About 10,000 low-income Ohioans lost food-stamp benefits last month, because of Gov. John Kasich’s decision to enforce work mandates for many recipients at a time when jobless rates across the state remain distressingly high. If the governor does not reverse that policy, the number of vulnerable people who will be deprived of food-stamp aid is likely to rise even more in coming months.
As courageous and sensible as Mr. Kasich’s decision was to expand Ohio’s Medicaid program under the Affordable Care Act, his shortsighted food-stamp edict could greatly limit the advantages of that sound move. The governor can, and should, reconsider his position.
Rules set by the U.S. Department of Agriculture — which runs the federally funded Supplemental Nutrition Assistance Program (SNAP), commonly called food stamps — generally require “able-bodied” adults between the ages of 18 and 50 who do not have dependent children to complete work-related activities to remain eligible for benefits. They must work at least 20 hours a week, or spend the same amount of time in job training, volunteer service, or school.
These rules apply to about 143,000 Ohioans, out of the 1.85 million state residents who receive food stamps. In Lucas County, 5.7 percent of food stamp recipients are subject to the work rules — the sixth highest rate among Ohio counties.
But the rules allow states to apply for federal waivers of the work mandates if they also qualify for emergency extended unemployment benefits, as Ohio does. Ohio had gotten such a waiver since 2007.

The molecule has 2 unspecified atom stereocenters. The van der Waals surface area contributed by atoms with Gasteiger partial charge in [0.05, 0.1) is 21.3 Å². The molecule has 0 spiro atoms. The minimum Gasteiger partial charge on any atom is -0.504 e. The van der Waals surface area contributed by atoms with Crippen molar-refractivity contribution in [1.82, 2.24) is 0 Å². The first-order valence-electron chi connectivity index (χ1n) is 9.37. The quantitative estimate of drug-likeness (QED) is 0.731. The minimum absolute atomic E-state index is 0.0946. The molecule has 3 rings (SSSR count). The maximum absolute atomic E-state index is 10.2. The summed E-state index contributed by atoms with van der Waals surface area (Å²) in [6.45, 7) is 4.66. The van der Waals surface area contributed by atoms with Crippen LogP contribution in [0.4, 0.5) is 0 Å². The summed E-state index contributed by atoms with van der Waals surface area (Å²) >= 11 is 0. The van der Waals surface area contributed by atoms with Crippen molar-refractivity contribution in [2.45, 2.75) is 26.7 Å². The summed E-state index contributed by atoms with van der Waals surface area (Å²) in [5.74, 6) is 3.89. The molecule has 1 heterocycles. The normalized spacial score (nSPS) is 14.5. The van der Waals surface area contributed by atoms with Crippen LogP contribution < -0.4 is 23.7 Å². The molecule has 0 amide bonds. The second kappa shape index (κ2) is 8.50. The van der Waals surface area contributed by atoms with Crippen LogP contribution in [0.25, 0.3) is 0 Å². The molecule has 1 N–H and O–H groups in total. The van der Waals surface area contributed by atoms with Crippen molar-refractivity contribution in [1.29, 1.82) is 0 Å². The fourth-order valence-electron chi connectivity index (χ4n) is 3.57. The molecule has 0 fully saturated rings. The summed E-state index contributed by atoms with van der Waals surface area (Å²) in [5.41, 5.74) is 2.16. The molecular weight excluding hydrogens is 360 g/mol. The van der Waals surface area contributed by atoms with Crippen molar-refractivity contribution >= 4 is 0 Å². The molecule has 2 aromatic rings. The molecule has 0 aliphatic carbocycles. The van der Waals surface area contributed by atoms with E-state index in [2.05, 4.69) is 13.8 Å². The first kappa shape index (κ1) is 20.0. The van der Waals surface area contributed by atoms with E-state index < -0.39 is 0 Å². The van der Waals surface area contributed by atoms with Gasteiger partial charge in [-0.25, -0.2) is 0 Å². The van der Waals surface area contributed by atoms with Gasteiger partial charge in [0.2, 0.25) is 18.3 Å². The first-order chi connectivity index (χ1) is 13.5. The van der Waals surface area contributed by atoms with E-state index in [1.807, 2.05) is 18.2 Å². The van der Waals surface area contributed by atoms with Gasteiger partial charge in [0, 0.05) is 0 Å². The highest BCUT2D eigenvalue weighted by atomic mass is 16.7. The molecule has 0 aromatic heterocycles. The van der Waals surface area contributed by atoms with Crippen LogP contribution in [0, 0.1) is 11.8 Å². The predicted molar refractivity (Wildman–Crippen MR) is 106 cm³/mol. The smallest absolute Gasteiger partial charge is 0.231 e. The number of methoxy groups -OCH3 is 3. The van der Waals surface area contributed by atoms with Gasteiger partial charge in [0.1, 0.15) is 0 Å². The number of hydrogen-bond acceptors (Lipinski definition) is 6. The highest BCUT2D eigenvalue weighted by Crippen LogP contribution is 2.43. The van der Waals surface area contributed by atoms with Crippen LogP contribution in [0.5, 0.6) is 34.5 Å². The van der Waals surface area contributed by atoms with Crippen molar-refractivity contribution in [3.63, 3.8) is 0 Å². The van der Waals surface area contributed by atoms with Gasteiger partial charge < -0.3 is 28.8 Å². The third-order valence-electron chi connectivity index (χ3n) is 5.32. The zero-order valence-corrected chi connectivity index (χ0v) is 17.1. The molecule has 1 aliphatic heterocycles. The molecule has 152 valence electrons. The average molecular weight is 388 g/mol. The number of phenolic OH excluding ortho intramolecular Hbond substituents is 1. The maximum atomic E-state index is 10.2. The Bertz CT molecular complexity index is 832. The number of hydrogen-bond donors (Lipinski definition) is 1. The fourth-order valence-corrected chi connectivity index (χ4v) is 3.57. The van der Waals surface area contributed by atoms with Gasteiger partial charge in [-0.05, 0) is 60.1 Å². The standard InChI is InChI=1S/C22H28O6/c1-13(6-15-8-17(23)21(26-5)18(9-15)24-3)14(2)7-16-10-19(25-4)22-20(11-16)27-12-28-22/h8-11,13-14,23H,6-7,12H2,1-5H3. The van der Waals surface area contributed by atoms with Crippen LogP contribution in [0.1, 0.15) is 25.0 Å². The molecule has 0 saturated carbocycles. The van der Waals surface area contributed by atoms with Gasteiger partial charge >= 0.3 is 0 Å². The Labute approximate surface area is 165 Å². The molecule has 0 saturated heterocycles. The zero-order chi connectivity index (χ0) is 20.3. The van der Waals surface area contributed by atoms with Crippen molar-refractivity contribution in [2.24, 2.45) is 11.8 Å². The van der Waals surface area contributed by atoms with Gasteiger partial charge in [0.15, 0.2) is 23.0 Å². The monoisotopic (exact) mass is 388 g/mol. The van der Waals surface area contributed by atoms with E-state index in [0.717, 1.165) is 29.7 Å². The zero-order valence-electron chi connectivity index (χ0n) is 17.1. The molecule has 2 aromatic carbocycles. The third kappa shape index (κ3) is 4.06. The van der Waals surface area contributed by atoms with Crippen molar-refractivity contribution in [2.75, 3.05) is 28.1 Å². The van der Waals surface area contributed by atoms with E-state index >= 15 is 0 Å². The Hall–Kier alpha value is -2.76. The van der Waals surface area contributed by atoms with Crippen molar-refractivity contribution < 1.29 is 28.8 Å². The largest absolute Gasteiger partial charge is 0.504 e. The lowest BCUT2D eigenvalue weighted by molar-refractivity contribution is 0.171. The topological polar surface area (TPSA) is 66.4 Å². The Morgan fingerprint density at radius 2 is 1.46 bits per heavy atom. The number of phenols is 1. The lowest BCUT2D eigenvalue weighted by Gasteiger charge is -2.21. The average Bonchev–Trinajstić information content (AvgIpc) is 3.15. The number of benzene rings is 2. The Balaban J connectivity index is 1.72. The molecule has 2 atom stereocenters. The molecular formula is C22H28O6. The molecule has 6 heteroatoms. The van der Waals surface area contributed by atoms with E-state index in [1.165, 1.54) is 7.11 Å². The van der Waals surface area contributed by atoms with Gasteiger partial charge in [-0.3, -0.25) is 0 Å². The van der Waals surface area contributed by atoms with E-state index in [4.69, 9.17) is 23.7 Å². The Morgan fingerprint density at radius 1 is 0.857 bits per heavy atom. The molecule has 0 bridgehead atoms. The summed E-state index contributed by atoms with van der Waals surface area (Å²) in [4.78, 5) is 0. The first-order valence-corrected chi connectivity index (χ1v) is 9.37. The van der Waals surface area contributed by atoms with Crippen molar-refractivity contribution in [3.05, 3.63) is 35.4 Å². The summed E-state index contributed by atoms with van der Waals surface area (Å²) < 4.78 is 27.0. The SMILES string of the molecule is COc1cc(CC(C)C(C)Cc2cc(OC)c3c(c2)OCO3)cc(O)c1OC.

Last year, though, Mr. Kasich sought a waiver only for 16 Ohio counties with high unemployment rates — not including Lucas County — rather than all 88 counties, as he could have. As a result, the work requirement, and the purge of food-stamp rolls, started taking effect in most of the state last month.
The Center for Community Services, a Cleveland-based research and advocacy group, argues plausibly that the Kasich administration’s “decision to implement the work requirement was for political and not policy reasons.” Not only are there no jobs for many of those who have lost or will lose food-stamp coverage, the center notes that county departments of job and family services and local work-force development agencies “do not have the capacity to absorb a large influx of new customers.” It cites “the state’s lack of adequate investment in employment and training programs.”
Many counties have not determined whether some recipients should continue to receive food stamps because of chronic health conditions. A large number of targeted recipients have problems such as long-term unemployment, mental illness, a lack of transportation, substance abuse, or criminal records, which create barriers to finding work. Others are veterans and young adults who have “aged out” of foster care.
A new study by University of Kentucky researchers concludes that most food-stamp households now are composed primarily of working-age adults, not children or old people. The study attributes this shift to higher unemployment, stagnant wages, and growth in poorly paid, low-skill jobs. So Ohio’s policy of targeting childless adults for food-stamp cuts seems especially counterproductive.
The lost benefits are not generous; food-stamp aid for the typical Ohio recipient is about $130 a month. But that can represent the difference between subsistence and hunger, and local food banks can’t pick up all of the slack.
In Columbus and Washington, food-stamp policy has become a cruel political game. Congress’ compromise on a new farm bill cuts food-stamp aid.
Governor Kasich still can seek a waiver for the entire state from the federal food-stamp mandates. He could do so through 2015, if he is re-elected in November, but there is no reason to wait that long. Better to reverse this bad policy promptly.